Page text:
I love idle time wasters, especially if they’re fun and simple puzzle games. Mini Motorways is game that has been kicking around Apple Arcade for the last couple of years, and now that it’s making its way to Steam, I finally took a shot at being a city planner in the crisp visualized little puzzler—and it really scratches that casual puzzle itch.
In Mini Motorways, your job is to make sure the people can get to work, and back home—and vice versa. You start off with one road, and adjust based on where new buildings pop up. It takes a combination of good planning and luck to keep your cities moving—but eventually, traffic will overwhelm even the best planners. There are a few tools you have at your disposal to help with the flow of traffic, like traffic lights, traffic circles, and the handy motorway that can connect two ends of your city using an express route that can be placed over buildings and other roads. But you don’t always have access to the different types of parts you might need, including bridges—since there’s a fair bit of randomness involved.
Each week you’re allotted a number of road tiles, and if you’re lucky, a traffic light/circle tile or bridge. At first, traffic is easy to manage. But as the weeks go on, the view slowly zooms out—almost imperceptibly—until you’re given more land, but also more and more buildings to connect via roadways. If you don’t make the connections, or if the roads aren’t efficient enough, your commuters will not make the trip in time and you will fail. Failure is inevitable as your building area gets larger. You either won’t have enough road tiles to keep up with it—or worse, there will be so many work places that those driving from their homes are stuck in miserable congestion. If you plan well, it’s easier to manage—but you can’t plan for which pieces you’re given at the end of the week, forcing you to compromise or improvise often. There are some quirks to the game that can help with this that the game doesn’t advertise, however.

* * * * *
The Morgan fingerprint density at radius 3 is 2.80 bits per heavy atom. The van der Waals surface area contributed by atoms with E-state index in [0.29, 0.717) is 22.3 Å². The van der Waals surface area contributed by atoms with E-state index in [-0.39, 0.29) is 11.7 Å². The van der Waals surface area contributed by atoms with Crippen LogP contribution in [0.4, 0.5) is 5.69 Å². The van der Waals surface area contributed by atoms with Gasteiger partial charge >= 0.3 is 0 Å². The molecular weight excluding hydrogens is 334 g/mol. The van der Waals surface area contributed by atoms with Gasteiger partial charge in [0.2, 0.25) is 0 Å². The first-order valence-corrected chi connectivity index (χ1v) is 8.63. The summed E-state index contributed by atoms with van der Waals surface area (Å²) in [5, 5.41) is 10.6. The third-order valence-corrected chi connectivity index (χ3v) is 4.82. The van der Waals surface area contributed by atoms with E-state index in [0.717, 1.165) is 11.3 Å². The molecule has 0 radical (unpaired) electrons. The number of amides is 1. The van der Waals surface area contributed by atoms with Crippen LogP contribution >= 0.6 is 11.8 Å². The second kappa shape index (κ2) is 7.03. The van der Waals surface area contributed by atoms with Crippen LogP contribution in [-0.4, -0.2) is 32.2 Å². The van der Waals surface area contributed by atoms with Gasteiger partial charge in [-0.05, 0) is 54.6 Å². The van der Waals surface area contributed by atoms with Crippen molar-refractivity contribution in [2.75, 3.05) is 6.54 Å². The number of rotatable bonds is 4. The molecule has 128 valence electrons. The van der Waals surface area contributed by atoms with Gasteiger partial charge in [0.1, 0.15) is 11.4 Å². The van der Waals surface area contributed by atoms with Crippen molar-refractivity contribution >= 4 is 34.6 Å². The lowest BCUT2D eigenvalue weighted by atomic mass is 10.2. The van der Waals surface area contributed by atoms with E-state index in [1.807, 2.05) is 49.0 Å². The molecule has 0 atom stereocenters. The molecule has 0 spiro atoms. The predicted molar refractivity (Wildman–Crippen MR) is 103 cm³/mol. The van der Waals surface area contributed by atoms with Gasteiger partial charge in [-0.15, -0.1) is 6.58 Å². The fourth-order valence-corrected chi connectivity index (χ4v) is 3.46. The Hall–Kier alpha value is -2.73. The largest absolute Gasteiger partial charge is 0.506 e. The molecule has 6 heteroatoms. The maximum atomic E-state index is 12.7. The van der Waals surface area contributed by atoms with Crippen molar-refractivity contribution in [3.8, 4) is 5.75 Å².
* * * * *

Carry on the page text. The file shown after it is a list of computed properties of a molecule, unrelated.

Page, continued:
Mini Motorways has a lot of little unspoken quirks to help making motorways easier when you figure them out, but it can be a little annoying for the uninitiated. For instance, houses spawn with their driveways facing an arbitrary direction, which I worked my roads around when I first started playing. Soon, however, I realized that I could change which direction their driveway was facing by changing the location of the nearby roadway. This is just one example. The gameplay is pretty fast, however—at least compared to other building and management games, but it makes for good bite-sized chunks of gameplay, which can be expected from a game that was once a mobile game. Even with the fast action, Mini Motorways can feel a bit slow, especially in the beginning. When your motorways get ever more complicated, even the smallest mistake can cascade to a point where it’s impossible to recover.
An obviously minimalist game, Mini Motorways has a crisp art style and a finely tuned user interface with a few differences from its mobile counterpart. As a once-mobile game there were a few porting pains—when playing with a mouse, drawing lengths of road in a straight line can be weirdly difficult, but it’s easy to erase and undo sections with no penalty. You can play Mini Motorways with a controller, but it feels a little less precise—but easily manageable. One complaint I had that wasn’t a porting issue is its communication with the player. Sometimes I would miss a building appearing because I’d be distracted fixing a different part of the roadway. There’s a pop-in sound, but no other visual indicator. Same for when a building is critical, and you’re about to fail—sometimes there’s just so much going on, the indicator isn’t obvious enough.
As simple as Mini Motorways might appear, it has some deviously complicated mechanics. It’s like chess—easy to learn, but with a high skill ceiling. I really enjoyed my time with it, and might come back to check out its daily challenges, or try to beat my high score on a previously finished city. Mini Motorways is a great idle time waster.
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